Revelation of the Republican National Committee (RNC) spending $150,000 to clothe vice presidential nominee Sarah Palin augurs tax troubles for both. The principal tax issue is whether the clothing constitutes a deductible business expense or a personal consumption benefit. As a deductible business expense, the clothing would not affect Ms. Palin's taxable income. However, if the clothing is a nondeductible personal consumption benefit, her taxable income increases by the $150,000 spent.
Unluckily for Ms. Palin, the clothing appears to constitute nondeductible personal consumption. Clothing is a deductible business expense only if two separate requirements are both satisfied. First, the clothing must be required at work. Second, the clothing must not be usable for ordinary wear. Thus, if clothing is usable for ordinary wear, it is not a deductible business expense, even if also required for work. The special uniforms of firefighters and professional deep sea divers, for example, qualify as deductible business expenses. Their uniforms are both required for their work and not usable for ordinary wear.
Ms. Palin can argue that her designer outfits are required by her work as vice presidential nominee. However, it is likely that such expensive clothing will be considered usable for ordinary wear, even if she prefers jeans and T-shirts when not on duty.
In the leading judicial precedent on this question, Pevsner v. Commissioner, the manager of a designer clothing boutique was required to purchase and wear Yves Saint Laurent clothing on her job. The manager did not wear the designer clothing off the job because it was inconsistent with her simple private lifestyle. Nevertheless, the Fifth Circuit Court of Appeals concluded that the clothing was usable for ordinary wear, regardless of what the manager intended, and therefore the cost could not be deducted as a business expense. In other words, the court concluded, the individual's personal lifestyle is irrelevant. The only question is whether clothing could be adapted for ordinary use, not whether it is so used by the taxpayer in question.
Suppose that Ms. Palin contributes the clothing to charity once the campaign ends. Will that solve her income tax predicament? Probably not. While Ms. Palin has to report as income the amount spent for the clothing when new, she can deduct as a charitable contribution only the fair market value of the clothing when used. In this regard, an IRS publication ominously states, "Used clothing and other personal items are usually worth far less than the price you paid for them." Thus, the amount of any deduction for her used clothing promises to be far less than the amount of income reported by her from receiving the new clothing.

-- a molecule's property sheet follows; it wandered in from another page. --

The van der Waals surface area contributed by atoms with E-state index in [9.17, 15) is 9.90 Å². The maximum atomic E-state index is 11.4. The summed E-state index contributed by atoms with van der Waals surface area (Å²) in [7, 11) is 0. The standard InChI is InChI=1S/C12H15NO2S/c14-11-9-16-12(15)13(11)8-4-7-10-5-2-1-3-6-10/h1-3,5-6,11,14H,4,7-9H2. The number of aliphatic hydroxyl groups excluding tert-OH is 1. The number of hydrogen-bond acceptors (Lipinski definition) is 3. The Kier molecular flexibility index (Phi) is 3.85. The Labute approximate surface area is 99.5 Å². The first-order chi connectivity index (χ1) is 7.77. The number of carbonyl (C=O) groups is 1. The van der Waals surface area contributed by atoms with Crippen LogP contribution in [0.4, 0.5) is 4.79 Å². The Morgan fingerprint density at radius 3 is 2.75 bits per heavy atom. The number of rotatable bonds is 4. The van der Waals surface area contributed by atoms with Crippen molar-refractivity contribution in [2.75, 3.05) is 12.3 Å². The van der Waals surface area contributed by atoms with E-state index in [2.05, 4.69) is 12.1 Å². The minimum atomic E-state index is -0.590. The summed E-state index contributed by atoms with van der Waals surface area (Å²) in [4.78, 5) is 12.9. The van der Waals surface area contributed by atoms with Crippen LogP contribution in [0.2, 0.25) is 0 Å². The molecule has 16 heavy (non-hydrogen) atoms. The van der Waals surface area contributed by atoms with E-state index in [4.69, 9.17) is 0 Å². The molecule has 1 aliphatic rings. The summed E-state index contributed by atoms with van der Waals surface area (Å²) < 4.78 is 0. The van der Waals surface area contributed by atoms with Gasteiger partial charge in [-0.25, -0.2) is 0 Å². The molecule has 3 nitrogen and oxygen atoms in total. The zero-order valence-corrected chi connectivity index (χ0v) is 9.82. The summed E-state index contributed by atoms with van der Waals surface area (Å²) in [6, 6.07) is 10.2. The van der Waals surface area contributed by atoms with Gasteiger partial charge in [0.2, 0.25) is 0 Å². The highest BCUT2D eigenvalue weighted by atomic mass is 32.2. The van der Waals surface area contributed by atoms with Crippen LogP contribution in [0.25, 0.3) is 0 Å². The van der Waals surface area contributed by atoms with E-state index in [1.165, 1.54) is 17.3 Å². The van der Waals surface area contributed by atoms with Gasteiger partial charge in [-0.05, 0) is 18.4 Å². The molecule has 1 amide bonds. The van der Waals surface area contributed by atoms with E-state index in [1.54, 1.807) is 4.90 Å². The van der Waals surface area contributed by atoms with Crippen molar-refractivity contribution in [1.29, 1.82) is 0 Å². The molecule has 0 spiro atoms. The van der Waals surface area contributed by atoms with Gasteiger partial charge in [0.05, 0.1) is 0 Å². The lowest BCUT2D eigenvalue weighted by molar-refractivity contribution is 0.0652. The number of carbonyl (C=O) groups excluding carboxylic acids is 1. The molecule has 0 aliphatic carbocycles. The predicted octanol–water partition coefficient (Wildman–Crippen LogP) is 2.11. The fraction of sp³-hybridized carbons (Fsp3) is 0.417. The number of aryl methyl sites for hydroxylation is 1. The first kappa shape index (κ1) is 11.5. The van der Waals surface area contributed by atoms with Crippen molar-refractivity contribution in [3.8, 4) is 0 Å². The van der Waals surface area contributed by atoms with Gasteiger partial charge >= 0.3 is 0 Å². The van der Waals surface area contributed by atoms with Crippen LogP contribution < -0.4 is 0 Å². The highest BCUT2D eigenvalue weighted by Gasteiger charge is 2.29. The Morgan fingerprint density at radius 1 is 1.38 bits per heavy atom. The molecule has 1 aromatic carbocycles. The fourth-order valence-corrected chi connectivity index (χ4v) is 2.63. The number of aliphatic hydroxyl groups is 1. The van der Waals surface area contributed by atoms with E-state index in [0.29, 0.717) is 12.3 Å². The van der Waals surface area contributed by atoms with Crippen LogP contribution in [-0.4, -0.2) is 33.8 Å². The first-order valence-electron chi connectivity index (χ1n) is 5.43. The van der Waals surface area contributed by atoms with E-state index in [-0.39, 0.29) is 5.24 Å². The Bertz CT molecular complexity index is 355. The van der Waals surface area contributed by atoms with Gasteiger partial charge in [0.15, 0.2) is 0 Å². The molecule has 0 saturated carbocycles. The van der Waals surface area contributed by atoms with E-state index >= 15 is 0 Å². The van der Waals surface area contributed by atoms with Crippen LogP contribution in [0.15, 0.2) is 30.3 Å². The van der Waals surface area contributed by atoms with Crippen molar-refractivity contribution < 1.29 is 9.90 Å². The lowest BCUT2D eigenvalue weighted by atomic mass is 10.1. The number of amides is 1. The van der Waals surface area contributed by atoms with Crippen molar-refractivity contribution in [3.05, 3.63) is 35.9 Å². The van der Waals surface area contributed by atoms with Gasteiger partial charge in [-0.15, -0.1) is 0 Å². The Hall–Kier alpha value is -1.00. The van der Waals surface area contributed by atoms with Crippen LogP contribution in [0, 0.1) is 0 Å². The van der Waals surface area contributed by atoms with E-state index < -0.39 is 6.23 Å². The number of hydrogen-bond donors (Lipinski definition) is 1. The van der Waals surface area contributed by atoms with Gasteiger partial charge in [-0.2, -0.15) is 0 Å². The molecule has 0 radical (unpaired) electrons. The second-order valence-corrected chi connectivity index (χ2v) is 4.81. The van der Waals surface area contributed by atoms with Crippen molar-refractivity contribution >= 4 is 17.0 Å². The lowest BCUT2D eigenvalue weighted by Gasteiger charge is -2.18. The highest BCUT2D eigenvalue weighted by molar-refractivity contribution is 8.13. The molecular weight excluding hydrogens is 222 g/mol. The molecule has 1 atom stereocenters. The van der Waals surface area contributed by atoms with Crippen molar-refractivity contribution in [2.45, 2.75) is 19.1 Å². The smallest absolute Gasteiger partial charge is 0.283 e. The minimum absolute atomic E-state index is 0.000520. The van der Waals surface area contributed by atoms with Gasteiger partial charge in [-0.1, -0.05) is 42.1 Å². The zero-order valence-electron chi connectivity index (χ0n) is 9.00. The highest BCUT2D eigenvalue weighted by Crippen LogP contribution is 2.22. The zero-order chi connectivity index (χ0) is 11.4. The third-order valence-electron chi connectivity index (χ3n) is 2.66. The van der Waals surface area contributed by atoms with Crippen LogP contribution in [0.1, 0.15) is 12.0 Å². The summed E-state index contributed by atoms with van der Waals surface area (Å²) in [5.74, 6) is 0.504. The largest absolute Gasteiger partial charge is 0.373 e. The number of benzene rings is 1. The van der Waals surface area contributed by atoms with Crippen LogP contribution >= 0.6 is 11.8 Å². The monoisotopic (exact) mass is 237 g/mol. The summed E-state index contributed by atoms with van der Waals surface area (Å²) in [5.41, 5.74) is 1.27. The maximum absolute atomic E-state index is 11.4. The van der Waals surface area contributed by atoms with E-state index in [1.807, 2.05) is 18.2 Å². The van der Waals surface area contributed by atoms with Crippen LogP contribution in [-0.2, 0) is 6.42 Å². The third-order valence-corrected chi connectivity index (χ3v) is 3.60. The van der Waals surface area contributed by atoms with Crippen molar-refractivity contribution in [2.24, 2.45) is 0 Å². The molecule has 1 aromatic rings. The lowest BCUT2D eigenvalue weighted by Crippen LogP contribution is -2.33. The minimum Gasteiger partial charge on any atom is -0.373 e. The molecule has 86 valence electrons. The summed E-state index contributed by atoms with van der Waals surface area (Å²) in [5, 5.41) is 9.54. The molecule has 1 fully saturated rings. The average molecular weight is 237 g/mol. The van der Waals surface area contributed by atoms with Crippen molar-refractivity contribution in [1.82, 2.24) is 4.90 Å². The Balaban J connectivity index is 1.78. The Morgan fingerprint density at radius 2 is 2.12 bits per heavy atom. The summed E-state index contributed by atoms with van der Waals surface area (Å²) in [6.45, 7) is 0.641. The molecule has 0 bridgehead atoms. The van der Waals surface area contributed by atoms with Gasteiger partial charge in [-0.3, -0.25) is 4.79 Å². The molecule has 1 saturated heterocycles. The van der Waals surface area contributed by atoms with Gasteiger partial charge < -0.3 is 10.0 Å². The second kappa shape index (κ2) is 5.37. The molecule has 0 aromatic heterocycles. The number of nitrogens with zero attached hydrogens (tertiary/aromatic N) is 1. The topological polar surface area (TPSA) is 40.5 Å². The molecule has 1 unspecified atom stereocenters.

Even worse for Ms. Palin, there are payroll tax, as well as income tax, implications. Because she receives the clothing in connection with her work as vice presidential nominee, it is compensation subject to payroll taxes.
A charitable contribution of the clothing will not affect payroll tax liability at all. If you earn $100 that you donate to charity, you may have offsetting income and deduction items for income tax purposes but payroll taxes are still owed on the $100 earned. Thus, a charitable contribution of the clothing may reduce her income tax but not the payroll tax.
Ms. Palin's personal payroll tax burden depends on whether she is an independent contractor or an employee. If an independent contractor, she must pay the entire amount. If an employee, she pays only half of the payroll tax and her employers, presumably the RNC and the McCain campaign, pay the other half.
At this point, Ms. Palin gets lucky. Her classification as independent contractor or employee depends, not on the label adopted by the parties, but rather on the degree of control exercised over her work. Ms. Palin appears completely programmed and to have little autonomy. What she says and where she appears is reportedly under the total control of the RNC and the McCain campaign. Therefore, she can argue that she is an employee and owes only half the payroll tax. However, good news for her is bad news for her presumed employers, the RNC and the McCain campaign, who are responsible not only for the employer half of payroll taxes but also for her half if they fail to withhold it.
P.S. The RNC now claims that Ms. Palin owes no additional taxes because the clothing was just on loan. I could be wrong but I would bet that the clothing was given to her without the condition that it be returned. If there was a loan, where's the written evidence? Usually, lenders don't loan $150,000 without documentation.
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